Film Review: Hutong Days

Bottom line: A bicyclist's guide to Beijing, fatherhood, and surviving lay-offs and flatbreads.

Shanghai International Film Festival

SHANGHAI -- "Hutong Days" describes the fall and redemption of a middle-class man, who has to fend for his son in the midst of sudden penury. It is an acutely contemporary Chinese take on "The Pursuit of Happyness," in the wholesome, feel-good spirit of Capra. The film's affectionate treatment of the universal theme of fatherhood will melt the hearts of a thirty-to-fortysomething child-rearing audience. Its decent ethos and broad, non-verbal humor easily translates across cultures.

Interior designer Zhao (Xin Boqin) and his wife are saving hard to swap their obsolete but charming room among the "hutongs" (alleys) for a high-rise apartment when he loses his job and savings overnight in a company fiasco. With his wife away on training for two months, he has to care for his son while adjusting to downsized circumstances as a cake courier.

Though direction tends towards the safe and conventional side, and the philharmonic score is way too heavy, the script is competent, full of little adventures and reversals of fortune. Zhao's thriftiness, his improvisations to whet his son's appetite for cheap flatbread, his picaresque adventure to buy a birthday cake are all orchestrated with a magical touch. The romantic undercurrent between Zhao and a nanny he helps adds a wistful tone to the predictable fairytale ending.

Zhao, like George Bailey in "It's a Wonderful Life," is a character whose good heart always prevails over pragmatism. Xin invests the role with both everyman insecurities and rare integrity. Enriching the film is bevy of vividly sketched supporting roles, who seem to be plucked straight from Beijing's bustling streets and buzzing offices.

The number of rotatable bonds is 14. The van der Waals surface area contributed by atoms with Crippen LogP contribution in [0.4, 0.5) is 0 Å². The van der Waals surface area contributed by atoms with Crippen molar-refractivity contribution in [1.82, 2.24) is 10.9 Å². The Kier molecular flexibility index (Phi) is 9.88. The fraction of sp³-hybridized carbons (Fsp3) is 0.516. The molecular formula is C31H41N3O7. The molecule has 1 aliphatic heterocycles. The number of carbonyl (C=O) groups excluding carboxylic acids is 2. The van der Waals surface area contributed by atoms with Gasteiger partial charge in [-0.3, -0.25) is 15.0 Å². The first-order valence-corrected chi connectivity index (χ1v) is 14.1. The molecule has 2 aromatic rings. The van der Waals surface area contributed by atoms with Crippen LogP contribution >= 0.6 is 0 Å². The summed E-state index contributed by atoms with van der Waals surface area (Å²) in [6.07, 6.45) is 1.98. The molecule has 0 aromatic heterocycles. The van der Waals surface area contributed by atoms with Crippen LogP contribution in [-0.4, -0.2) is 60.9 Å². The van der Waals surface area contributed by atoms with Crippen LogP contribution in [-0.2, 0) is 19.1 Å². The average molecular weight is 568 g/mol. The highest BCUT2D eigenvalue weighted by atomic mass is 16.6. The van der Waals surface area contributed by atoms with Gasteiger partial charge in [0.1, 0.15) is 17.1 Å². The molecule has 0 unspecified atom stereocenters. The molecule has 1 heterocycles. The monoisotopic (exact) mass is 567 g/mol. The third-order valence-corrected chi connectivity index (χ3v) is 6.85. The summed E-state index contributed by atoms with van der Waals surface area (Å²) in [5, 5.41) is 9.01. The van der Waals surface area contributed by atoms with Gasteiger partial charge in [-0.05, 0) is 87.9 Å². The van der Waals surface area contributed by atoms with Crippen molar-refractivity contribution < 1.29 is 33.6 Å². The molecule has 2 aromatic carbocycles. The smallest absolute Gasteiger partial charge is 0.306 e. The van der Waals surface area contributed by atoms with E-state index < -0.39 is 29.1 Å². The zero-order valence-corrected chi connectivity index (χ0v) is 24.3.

Even though it's puzzling why Zhao didn't read more classifieds for his profession before snapping up the delivery job, his experience still rings true when reflecting the precariousness of the urban bourgeois lifestyle in China's aggressive market economy. The camera follows Zhao as he peddles nimbly through the historic "hutongs," wide avenues and gleaming new urban architecture, offering a glimpse of the capital's dazzling social and architectural diversity. This bicyclist's perspective helps one experience the giddy pace of a metropolis on the move.

China Film Group Corporation/IDG Media Limited/Beijing Film Studio

Cast: Xin Boqin , Jiang Ruofeng, Dai Jiaoqian, Yan Dancheng. Director: An Zhanjun. Screenwriter: Niu Fuzhi. Producers: Han Sanping/Han Xiaoli/Hugo Shang. Directors of photography: Cai Shunan, Cheng Jie. Production designer: Wang Xiaowei. Music: Li Haiying. Costume designer: Mao Jie. Sales: China Film Group Corporation.

No rating, 102 minutes.
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